In 2013, more than 7.5 million tourists visited Barcelona. Explaining the city's main attractions would be pulling from the most famous Barcelonian topics: the jewels of modernism towering over the Paseo de Gracia, the haunting Barrio Gótico, its enviable climate and proximity to the sea, good food, a nightlife that caters to all tastes, the lasting imprint from el Barça...
These tourists spend in the city condal a total of 25 million euros per day (yes, per day!), in accommodation, transportation, leisure, shopping and food. Furthermore, they have created more than 120,000 jobs directly connected to tourism, on top of the thousands of businesses who benefit daily from tourism. This is the face of a phenomenon that began during the Summer Olympics in 1992 and hasn't stopped expanding in the past two decades. This is the tenth most visited city in the world, and the third most photographed, according to Sightsmap.
However, there are two sides to every coin. Often, we forget the other actors who are just as important in this obra: the residents in the city. The overcrowing tourism in the Catalan capital has done nothing morr than get on the nerves of many Barcelonans, whose relationship with the tourists is becoming more complicated day by day.
Las Ramblas, one of the most emblematic spots in the city, is the great paradigm of this transformation. The clothing shops, small businesses and bakeries have been replaced by restaurants whose "plato estrella" is paella (always accompanied with a carafe of sangría), exchange money casas de cambio de moneda and souvenir shops. Some shops, certainly, atestadas of figurines of flamenco dancers, bulls and to much surprise...Mexican sombreros! A word of advice: if you stroll along Las Ramblas from one end to the other and go con prisas, prepare to feel like a true ninja dodging groups of tourists.
For most of the locals, Barcelona has been turned into a theme park, comparable to cities like Venice. “Here this is what they want," complains José Antonio, a local from the La Barceloneta neighbourhood. It is precisely in this maritime neighbourhood, one of the most lively in the city, where locals and tourists most cross paths. Noise, calles sucias, people drinking alcohol on the street.
This past summer, some photos of two Italian tourists walking around the streets naked circulated on social networks. This incident provoked many protests promoted by the neighbourhood associations, hartos de “este turismo de bajo coste y de borrachera”.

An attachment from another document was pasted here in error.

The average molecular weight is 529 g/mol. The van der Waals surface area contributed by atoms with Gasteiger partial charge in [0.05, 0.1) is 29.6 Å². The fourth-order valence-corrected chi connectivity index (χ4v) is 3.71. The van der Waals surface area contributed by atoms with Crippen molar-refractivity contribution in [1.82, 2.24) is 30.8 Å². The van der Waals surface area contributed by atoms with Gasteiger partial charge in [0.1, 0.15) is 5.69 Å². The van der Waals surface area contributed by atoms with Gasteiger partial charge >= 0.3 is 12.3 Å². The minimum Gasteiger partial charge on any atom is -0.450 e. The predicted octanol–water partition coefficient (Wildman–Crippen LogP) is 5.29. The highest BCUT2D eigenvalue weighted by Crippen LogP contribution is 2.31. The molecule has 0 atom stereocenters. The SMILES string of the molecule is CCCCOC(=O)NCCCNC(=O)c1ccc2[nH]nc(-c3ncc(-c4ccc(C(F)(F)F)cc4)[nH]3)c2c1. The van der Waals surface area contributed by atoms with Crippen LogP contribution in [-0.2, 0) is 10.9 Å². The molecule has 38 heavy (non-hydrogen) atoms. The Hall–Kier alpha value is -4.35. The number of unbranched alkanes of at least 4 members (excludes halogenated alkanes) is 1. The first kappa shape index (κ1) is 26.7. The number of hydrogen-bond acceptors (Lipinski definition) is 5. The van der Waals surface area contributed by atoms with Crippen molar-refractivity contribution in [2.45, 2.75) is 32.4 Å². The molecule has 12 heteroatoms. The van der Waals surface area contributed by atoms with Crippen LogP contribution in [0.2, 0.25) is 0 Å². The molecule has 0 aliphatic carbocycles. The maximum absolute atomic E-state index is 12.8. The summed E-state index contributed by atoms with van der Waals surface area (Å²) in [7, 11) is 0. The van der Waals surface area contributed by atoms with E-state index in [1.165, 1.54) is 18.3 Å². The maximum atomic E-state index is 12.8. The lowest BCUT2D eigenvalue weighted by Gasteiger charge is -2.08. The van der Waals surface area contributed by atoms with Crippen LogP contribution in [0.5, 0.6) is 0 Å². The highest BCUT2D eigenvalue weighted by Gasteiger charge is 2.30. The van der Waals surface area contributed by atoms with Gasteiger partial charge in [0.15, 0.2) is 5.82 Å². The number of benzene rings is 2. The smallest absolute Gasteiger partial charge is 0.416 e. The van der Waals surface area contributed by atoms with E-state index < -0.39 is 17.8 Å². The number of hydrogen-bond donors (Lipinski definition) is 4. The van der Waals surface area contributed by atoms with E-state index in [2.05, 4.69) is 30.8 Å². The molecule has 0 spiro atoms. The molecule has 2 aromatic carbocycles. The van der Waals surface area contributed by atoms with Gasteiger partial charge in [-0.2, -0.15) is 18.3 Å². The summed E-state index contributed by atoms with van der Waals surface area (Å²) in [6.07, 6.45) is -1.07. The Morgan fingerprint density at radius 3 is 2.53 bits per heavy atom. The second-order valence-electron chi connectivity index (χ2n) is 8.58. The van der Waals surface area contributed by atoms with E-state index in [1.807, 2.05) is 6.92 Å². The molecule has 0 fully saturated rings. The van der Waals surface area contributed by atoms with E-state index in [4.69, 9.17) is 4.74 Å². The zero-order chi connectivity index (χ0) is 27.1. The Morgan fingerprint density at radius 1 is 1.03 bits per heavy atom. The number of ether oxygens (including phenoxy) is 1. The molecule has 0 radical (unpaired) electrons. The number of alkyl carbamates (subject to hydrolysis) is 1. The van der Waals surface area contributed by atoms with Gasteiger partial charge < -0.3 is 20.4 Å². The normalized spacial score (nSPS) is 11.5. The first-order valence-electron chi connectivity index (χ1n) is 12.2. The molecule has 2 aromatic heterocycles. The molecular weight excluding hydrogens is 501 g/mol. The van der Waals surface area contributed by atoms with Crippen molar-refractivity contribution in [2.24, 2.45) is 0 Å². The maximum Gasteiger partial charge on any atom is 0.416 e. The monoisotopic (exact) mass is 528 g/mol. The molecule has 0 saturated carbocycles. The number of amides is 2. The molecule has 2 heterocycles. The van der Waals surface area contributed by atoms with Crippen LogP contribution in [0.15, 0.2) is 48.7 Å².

The touristic apartments are one of the targets of the protests. More and more flats rented to tourists for just a few days. "You never know who you are going to meet in the staircase," says Carmen, a resident in the same neighbourhood. “We hear noise, music, shouting every few minutes; they don't understand that there are locals living here, people who work the next day.” Apartments available for rent for tourists number in the thousands, much of them unlicensed. The Ayuntamiento de Barcelona only begam to intervene a few months ago, and on December 16th, it installed a telephone hotline to handle the complaints of neighbours bothered by the los pisos turísticos.
The Barcelona tourism model has been the talk of many in recent months. The documentary Bye Bye Barcelona, premiered last April, started screaming about the negative impacts of mass tourism on the city. Directed by Eduardo Chibás, this documentary makes extensive tour of the constant tension between citizens of Barcelona and the tourists. Along the same lines, next March will premier at the city's Antic Teatre the theatre piece Guiris Go Home, que arremete con humor against the tourist invasion of Barcelona.
In Barcelona, they don't like tourists? It isn't 'tourismphobia', but "a clear social perception of deterioration", is how the director of Guiris Go Home, Marc Caellas, explains in the newspaper La Vanguardia. The Barcelona City Council is now facing a crossroads: even proposing to increase the annual influx of tourists to over 10 million, they will have to find a solution to the tourist model, described as "uncontrolled" and "irresponsible" by many Barcelonans.